Good Morning

First, the sun
screams good morning
in my eyes.
Then, the mechanistic
clock beeps
and pounds my ears.
I slap it
off the fridge
and trip over
homework from yesterday.
My roommate, darling
she is,
returns from class
chipper and pert
and touches my shoulder.
I jump and again
trip over my own
feet as I dress.
She laughs and the
sound clears
the fog.
She now fixes her
food and the aroma
attacks my mouth
and nose.
I am awake now,
I know,
as she slaps my hand
for stealing the
chicken and rice
as I leave for

The Bird

Once I found
a bird
about to die.
It had fallen
from its
nest somewhere
above where
I stood.

It was angry
and scared
and really pissed
at me
for finding him
too late.

My thoughts
back to when
we had found
another bird;
but it was already dead.

We had taken this bird
(a robin,
I think)
up into Grampus’
dug a hole
and put it in.
We put a rock
over the fresh

And now
I stand
over another bird.
He yells
up at me.
And I leave.

Concrete will not
allow a grave
and Grampus
has his own
rock now.

The Peach Tree

The tree remained
even after the
heavy snow
had brought the
branches to the
It had spit out
its last fruit
we thought
the season before
the snow came.

The snow melted
and we considered
it dead.
But spring brought warmth
and then green branches
and buds

Timbers and rope
and faith
propped the old tree
up on its hill,
king once again.

To The Lightning

Many, many years ago, Zeus and I were home alone–I don’t remember where Jake and Maggie were–when an electrical storm came rushing through. I found this piece I wrote and thought I would share it with you.

To hear the thunder and see the flash at the same time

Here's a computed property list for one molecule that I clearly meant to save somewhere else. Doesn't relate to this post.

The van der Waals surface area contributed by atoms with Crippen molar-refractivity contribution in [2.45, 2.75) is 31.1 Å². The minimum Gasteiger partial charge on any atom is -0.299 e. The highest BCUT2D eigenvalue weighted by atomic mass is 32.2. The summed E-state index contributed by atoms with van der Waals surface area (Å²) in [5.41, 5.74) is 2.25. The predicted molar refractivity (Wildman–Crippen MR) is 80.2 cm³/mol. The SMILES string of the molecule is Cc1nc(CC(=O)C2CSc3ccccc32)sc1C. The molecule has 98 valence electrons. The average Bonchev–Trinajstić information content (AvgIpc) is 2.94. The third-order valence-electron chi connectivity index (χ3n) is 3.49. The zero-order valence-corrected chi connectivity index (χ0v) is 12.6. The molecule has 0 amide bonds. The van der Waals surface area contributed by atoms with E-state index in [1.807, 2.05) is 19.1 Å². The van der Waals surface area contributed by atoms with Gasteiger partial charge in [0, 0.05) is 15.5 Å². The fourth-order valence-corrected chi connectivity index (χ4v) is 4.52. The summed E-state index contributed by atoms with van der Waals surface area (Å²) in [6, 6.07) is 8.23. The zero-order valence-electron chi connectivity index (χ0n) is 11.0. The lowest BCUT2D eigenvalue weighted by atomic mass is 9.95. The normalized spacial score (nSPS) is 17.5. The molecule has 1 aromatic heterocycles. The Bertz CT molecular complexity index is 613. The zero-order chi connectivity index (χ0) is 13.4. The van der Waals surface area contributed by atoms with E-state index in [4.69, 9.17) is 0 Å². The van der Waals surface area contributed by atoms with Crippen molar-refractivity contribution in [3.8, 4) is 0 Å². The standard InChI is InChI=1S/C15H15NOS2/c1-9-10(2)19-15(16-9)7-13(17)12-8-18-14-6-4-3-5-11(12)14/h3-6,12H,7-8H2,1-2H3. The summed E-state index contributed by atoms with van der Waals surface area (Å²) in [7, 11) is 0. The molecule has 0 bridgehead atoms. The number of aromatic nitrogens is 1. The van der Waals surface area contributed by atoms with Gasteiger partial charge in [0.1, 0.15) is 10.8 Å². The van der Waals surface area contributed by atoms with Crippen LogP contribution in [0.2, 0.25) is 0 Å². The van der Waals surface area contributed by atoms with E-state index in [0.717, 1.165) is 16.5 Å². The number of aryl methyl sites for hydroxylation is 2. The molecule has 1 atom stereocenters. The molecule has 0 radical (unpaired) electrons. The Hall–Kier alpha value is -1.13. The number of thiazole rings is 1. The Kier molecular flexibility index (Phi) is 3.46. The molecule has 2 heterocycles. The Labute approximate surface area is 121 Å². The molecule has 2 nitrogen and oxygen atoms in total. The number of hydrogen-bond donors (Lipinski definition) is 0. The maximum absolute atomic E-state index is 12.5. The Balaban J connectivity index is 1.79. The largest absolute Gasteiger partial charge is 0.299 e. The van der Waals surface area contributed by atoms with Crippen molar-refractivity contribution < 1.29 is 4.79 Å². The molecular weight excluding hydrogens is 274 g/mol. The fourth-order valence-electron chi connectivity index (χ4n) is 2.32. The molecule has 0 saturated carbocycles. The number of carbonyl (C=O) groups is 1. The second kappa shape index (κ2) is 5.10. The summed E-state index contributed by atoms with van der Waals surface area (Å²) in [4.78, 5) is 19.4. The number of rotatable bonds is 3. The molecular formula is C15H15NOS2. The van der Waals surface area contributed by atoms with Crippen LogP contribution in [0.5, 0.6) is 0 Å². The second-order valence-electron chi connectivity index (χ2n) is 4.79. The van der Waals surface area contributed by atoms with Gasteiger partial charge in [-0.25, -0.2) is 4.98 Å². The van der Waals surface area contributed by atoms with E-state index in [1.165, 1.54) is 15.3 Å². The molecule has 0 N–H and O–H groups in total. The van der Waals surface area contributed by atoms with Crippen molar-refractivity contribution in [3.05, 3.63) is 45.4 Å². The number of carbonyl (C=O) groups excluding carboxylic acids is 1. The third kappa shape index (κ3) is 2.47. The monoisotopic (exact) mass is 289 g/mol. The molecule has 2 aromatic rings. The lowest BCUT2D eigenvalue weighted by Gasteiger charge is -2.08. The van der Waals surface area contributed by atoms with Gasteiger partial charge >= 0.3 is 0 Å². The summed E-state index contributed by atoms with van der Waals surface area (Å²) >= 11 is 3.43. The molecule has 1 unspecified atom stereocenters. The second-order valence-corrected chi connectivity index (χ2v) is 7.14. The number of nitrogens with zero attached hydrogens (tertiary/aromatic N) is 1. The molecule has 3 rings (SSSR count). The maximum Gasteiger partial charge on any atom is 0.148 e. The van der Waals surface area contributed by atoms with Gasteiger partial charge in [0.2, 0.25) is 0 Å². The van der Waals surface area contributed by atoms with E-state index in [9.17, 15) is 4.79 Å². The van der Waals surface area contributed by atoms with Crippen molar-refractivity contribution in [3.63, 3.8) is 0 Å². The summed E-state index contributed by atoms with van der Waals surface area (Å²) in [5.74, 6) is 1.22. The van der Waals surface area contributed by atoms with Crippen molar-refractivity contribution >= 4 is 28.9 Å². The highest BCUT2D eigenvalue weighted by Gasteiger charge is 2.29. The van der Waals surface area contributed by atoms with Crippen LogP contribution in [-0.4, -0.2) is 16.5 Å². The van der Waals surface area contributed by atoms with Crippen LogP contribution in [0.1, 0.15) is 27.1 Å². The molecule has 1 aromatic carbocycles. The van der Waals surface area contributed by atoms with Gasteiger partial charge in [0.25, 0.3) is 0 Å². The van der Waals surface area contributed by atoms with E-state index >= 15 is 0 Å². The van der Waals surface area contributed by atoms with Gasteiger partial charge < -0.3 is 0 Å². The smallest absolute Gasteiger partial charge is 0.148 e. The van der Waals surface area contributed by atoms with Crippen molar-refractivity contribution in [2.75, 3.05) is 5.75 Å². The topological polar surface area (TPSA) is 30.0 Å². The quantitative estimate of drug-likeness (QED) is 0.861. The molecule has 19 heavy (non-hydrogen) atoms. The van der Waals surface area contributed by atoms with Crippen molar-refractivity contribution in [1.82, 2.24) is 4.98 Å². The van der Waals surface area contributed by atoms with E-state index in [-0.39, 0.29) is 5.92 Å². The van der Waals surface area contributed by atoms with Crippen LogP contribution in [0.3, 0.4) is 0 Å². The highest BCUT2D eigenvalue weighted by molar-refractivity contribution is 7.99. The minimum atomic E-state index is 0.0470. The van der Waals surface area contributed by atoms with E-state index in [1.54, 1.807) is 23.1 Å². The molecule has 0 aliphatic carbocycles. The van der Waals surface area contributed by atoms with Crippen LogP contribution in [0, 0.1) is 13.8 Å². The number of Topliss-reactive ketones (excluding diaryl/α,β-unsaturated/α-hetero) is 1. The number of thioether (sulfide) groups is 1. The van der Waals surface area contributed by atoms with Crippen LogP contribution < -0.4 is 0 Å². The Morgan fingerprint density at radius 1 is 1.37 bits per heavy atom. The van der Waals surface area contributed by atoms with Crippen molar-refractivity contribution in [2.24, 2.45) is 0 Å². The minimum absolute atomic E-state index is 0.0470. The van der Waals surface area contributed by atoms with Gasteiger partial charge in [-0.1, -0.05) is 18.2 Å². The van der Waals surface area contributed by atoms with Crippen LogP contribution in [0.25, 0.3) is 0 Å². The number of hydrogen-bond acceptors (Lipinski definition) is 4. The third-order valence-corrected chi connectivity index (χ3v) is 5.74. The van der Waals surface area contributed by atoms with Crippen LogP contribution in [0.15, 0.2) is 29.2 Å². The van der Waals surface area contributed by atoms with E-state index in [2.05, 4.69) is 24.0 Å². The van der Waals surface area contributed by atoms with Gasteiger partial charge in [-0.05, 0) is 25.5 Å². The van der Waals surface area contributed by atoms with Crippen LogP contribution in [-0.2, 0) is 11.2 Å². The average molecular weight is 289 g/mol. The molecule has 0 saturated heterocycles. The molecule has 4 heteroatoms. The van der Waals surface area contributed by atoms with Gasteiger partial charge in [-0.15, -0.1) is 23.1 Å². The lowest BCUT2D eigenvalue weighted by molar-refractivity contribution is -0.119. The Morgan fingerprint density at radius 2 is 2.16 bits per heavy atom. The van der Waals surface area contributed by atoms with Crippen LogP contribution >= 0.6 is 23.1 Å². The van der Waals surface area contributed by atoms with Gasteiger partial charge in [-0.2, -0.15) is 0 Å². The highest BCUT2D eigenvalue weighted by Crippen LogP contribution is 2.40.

To feel the air sparkle
Hair on the back of the neck standing up at attention
Television pings a second before the flash
Light bulb pings, never to light again

I’m sitting in the middle of the living room, clutching the fire extinguisher in one arm and Zeus in the other. It is the worst lightening storm I have ever been in. One I hope to never experience again. I had everything in the house unplugged (easy enough task since there are so few outlets) yet they still pinged and popped. I was not, am not, scared of storms. I was raised to believe if you hear the thunder, you are okay. For the first time, I doubted that reasoning. There was no measurable time between the lightning and the thunder. The lightning flashes were so close together, that the thunder was non-stop. It lasted perhaps only fifteen minutes, if that long, but it was long enough.

Heart pounding, eardrum ringing, bass rumble
Arm hairs raise, stove pings, light flash
Two hearts pounding, four eardrums ringing, bass rumble vibrating our guts
And our nerve

Zeus was never afraid of storms. He often slept through them. Jake, deaf, only noticed the pretty lights and the vibration from loud enough thunder. Maggie, hound who spent much of her childhood living in a drain pipe, hates storms, especially those with thunder, even those with loud rain. But after that storm, if the weather turned loud, Zeus never left my side. We could never tell if he was frightened after our experience, or if he felt he needed to stay there, to protect me. He-dog would never be frightened of course, no, not my Zeus. And especially not of lightning, right?

Soft fur under my hand, under my arm
Warm body pressed against mine, slightly quivering
We twitch at each crackle
Jerk with each flash
Both of us, forever marked